It all started this evening with a minor panic attack at a store with my husband. He wanted to get out of town, and so did I, so we headed into Dallas to goof off. However, I don't leave home much, and I started getting rather screwy, and he wanted to know what was up. I told him when we left what had happened. This led to an interrogation about what I was thinking and what got me thinking about it. I could answer the first part easily; my mind turned rather grossly morbid, as it often does, but I have no idea what started it.So it is with most other things surrounding my depression/anxiety, as I'm sure you're familiar. I know my mind will get on certain things and they get me down, but I don't know how it all happens. As I keep trying to tell him, if I had all the answers, I wouldn't have a problem. Yet it always ends up when I try to talk to him about it that I feel like I'm on trial for being sad. He says that he's not trying to make me feel that way, but he's not going to just sit back and let me be depressed. Yet that's always how it comes across to me, or else that it's a personal flaw. He talks like there's something I can do, though he doesn't know and I certainly don't, that if I just do the right thing, it'll all go away. Or else, it's "Why are you choosing to be depressed?" He always says I don't listen to his suggestions...obviously I must not be, or I'd be a lot better, wouldn't I (sarcasm alert). He says I don't face my problem, that I just try to run away from it. I tried to tell him I do much more facing than he knows, but he just can't accept that because I'm not making any progress. If prayer doesn't take the problem away, then I don't have enough faith. Anything I try that doesn't just clear up the problem significantly, and fast, just means I'm not trying hard enough. Of course, he's never been truly depressed, and he admits it. I've gotten to the point where I take his advice with "I can see where you're coming from, but frankly, you don't know what you're talking about, and it's not nearly as simple and clear-cut as you think". I would never wish for him to feel this way for the long term, but so many times I've wished that he could know how I was feeling just for a bit so either he could come up with a viable answer or (more likely) shut up. Sorry for the long rant, but I'm getting to the end of my rope here. I know his reaction is probably based mostly in fear of the unknown, but that doesn't make me feel better when I get told one more time to "Try harder" or worse, that "I don't know how I got this way, besides a few chemicals being off in my head" isn't an answer. Have any of you had significant others that just didn't/don't seem to get it? How did you deal with it? How, if at all possible, did you ever get your point across, that you weren't, of all things, trying to be miserable? I'm getting to the point where I want to refuse to discuss it at all with him, which I know will scare him even more, not to mention make me feel like a volcano just waiting to erupt. I don't have the words to explain what is going on to someone so far removed from my situation. If someone has those words, please tell me.Terrapin1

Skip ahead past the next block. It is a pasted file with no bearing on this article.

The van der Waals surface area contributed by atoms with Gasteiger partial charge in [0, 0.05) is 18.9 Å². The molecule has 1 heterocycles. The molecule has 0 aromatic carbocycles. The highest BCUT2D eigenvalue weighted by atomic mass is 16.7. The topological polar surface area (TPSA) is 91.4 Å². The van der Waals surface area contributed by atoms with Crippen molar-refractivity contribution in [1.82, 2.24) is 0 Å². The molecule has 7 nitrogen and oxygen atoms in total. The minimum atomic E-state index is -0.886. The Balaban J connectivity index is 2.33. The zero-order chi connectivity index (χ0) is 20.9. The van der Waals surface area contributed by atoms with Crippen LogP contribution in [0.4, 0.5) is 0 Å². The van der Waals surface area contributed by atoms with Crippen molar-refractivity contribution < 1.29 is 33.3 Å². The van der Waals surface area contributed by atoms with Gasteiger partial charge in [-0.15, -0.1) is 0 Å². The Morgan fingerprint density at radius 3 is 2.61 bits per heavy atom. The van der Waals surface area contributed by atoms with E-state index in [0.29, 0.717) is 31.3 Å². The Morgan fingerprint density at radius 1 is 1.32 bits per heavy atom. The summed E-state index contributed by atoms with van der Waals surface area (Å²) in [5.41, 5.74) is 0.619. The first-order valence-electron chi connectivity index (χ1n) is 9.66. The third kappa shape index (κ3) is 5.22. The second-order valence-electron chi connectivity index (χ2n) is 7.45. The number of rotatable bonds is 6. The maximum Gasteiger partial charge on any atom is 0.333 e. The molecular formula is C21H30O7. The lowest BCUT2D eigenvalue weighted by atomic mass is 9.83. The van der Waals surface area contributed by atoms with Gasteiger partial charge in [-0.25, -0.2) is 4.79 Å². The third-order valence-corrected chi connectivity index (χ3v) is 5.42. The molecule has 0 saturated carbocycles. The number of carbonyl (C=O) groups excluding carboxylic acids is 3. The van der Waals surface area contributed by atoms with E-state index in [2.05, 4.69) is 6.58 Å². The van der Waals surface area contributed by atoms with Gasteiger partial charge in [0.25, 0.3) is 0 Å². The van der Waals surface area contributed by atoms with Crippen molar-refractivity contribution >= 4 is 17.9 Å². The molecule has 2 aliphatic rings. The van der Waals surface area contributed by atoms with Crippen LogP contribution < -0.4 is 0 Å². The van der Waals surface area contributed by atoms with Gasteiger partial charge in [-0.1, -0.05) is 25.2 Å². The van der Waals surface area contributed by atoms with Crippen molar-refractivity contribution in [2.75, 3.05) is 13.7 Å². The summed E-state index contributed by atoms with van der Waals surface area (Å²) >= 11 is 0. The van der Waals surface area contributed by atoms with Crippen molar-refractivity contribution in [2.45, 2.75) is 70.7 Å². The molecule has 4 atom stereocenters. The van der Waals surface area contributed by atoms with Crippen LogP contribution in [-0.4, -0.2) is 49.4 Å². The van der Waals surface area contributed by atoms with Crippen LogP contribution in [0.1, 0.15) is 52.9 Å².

Significant others when you're depressed/anxious
I think this is a common issue between men and women. Women's natural response to a problem is usually sympathy; but a guy's response is usually "how can we fix this, or stop it happening again?". It's the practical side. The trouble is, some guys feel they must solve the problem to show themselves competent, and they get very upset when they can't. That then leads to blaming the person with the problem for not being cooperative. They can't understand why the woman would mention the problem if she wasn't going to cooperate with the process of fixing it - because he never would; and why isn't she grateful for all his efforts to help her?There's no easy solution for this. Your guy appears to have a particularly simple mind, and it won't be easy to educate him.